“This ‘general warrant’ runs against the ideals of privacy and liberty inherent in the Fourth Amendment: that the police cannot search a person on suspicion of a crime without any probable cause to believe that person actually committed it,” Galigani said. “We are granted certain constitutional protections, and ensuring those protections is more important than solving every crime.”

Scalia pointed out some troubling possibilities that could result from this ruling, such as the possibility that a national database of DNA could be created. Mr. Galigani pointed out another possibility within the direction of this ruling: While the Maryland case only discussed arrests for “serious crimes,” the precedent could lead to such a procedure for any crime. A person arrested for DUI in Gainesville could suddenly be the subject of a search for every unsolved crime in the nation.

“I’m very concerned at the direction this Court has taken on vital issues pertaining to privacy liberty,” Galigani said.

Dean Galigani, of the Galigani Law Firm, is a Gainesville criminal defense lawyer who represents those accused of DUI, drug charges or other criminal matters.







There was an arrest warrant issued in the city of Roanoke, Virginia for either failure to pay child support or contempt of court for not complying with child support order in April 2006. It still appears on their city warrant list. I have since moved out of state, paid off all my arrears, owe no current child support, and my case is being closed. I want to rent an apartment and I know that they are going to conduct a tenant screening. I’m not sure what kind of background checks they run. I would like to know if it is likely to show up in the screening. Additional information: I was arrested on a felony in March 2012 in the state I live in now. The case was dismissed from court and I was released from jail. I was certain that during the release process they would send me back to my cell to await extradition to Virginia, but it never happened. They released me without issue. I wonder if since I was able to leave jail without it showing up if it will show up on the criminal check part of the tenant screening. Regardless, I would like to know the likelihood of it showing up, and what the rental agency would do if they see that there is a warrant out. Thanks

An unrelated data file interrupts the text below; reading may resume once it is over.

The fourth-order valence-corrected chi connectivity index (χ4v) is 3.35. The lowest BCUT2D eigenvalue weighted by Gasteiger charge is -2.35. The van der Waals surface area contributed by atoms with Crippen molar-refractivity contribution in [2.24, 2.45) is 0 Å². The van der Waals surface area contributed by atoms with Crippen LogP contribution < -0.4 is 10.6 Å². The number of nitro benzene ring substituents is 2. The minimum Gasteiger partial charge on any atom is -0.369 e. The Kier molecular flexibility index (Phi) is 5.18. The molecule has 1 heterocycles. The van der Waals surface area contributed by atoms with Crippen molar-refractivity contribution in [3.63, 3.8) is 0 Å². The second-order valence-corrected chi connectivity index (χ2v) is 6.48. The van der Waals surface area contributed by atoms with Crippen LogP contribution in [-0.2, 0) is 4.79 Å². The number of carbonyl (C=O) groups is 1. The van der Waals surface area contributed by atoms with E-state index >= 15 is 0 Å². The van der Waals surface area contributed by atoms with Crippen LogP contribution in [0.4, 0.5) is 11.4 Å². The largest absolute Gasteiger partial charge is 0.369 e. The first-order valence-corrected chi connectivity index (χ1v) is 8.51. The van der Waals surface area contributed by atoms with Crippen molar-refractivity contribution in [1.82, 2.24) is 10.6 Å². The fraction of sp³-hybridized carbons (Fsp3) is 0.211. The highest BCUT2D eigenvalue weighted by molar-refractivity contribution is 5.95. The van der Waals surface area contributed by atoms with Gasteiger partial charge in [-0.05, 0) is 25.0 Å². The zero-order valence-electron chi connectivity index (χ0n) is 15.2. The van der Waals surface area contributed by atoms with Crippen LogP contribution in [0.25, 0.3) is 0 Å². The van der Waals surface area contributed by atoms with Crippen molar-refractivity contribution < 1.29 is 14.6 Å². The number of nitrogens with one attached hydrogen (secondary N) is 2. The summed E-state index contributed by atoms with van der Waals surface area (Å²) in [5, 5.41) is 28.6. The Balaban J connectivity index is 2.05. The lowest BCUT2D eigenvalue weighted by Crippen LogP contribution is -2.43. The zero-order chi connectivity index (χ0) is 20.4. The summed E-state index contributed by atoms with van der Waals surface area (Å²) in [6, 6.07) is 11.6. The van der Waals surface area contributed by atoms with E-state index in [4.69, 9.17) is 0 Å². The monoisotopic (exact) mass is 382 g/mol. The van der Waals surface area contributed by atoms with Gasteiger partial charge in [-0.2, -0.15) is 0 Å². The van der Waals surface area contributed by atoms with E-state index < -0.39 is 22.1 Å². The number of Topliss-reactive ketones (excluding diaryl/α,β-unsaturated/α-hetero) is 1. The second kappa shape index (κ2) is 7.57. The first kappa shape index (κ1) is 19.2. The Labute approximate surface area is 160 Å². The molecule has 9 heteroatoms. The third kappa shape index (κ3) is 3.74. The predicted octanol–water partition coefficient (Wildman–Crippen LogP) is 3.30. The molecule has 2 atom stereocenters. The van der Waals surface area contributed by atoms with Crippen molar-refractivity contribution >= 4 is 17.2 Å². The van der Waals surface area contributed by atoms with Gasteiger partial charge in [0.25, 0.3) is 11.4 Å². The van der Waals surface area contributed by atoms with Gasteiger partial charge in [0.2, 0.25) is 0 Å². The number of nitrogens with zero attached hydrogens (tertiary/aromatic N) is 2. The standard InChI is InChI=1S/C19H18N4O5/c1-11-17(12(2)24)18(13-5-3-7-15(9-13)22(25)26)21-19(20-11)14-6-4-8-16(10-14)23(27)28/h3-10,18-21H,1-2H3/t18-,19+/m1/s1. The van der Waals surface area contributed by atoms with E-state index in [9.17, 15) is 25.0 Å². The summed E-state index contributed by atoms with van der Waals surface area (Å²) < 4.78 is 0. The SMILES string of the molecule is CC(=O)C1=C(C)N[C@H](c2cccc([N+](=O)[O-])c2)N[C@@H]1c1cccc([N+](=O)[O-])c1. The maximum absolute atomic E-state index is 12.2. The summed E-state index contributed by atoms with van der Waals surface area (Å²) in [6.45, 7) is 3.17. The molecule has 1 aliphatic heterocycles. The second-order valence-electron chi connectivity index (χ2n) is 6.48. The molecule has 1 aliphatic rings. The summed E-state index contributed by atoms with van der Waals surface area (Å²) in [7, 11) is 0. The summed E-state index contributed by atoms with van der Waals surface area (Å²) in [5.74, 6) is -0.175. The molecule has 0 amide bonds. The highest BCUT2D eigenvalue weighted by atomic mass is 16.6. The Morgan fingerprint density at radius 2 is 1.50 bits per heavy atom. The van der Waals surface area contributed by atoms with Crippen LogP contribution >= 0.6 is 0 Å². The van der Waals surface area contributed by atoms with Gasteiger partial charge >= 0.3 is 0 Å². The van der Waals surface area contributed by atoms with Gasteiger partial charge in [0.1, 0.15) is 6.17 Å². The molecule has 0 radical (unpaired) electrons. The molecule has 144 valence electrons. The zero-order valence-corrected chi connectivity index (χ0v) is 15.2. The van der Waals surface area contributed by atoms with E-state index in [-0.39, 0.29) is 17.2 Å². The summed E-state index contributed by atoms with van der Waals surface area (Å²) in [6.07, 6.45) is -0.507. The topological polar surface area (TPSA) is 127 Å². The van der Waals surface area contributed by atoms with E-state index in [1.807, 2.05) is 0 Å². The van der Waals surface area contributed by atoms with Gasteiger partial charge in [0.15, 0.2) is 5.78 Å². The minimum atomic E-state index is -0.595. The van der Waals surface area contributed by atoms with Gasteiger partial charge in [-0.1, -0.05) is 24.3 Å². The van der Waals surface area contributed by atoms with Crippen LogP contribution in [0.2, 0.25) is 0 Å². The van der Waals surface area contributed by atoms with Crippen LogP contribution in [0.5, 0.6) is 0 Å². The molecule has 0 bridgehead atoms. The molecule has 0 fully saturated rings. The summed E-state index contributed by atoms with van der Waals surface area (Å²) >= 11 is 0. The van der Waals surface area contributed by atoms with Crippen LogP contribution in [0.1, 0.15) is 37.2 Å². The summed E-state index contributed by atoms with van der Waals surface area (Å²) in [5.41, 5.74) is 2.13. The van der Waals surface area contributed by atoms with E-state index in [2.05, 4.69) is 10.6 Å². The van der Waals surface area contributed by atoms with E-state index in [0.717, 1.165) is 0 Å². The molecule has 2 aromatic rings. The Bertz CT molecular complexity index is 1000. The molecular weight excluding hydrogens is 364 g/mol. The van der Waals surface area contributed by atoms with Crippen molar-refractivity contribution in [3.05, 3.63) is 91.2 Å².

Answer by Sudu
The tenant screening process typically begins when the prospective tenant (each adult applicant) completes a rental application, pays an application fee and perhaps a holding deposit.
Rental applications are designed to collect personally identifying information (name, social security number and date of birth, etc.), address, employment, criminal and eviction history. A signature is generally required, attesting to the accuracy of information provided, agreeing to certain terms and conditions and authorizing procurement of a tenant screening report.
Valid government issued photo identification is typically required to confirm the identity of applicants and in compliance with the Federal Trade Commission’s (FTC’s) identity theft Red Flags Rule.
Most landlords rely on a tenant screening company to produce a tenant screening report – to compile relevant credit, public records and other information needed to adequately vet prospective tenants. Information gleaned from the application, tenant screening report and the landlord’s own research is used to arrive at a decision based on landlord’s rental criteria.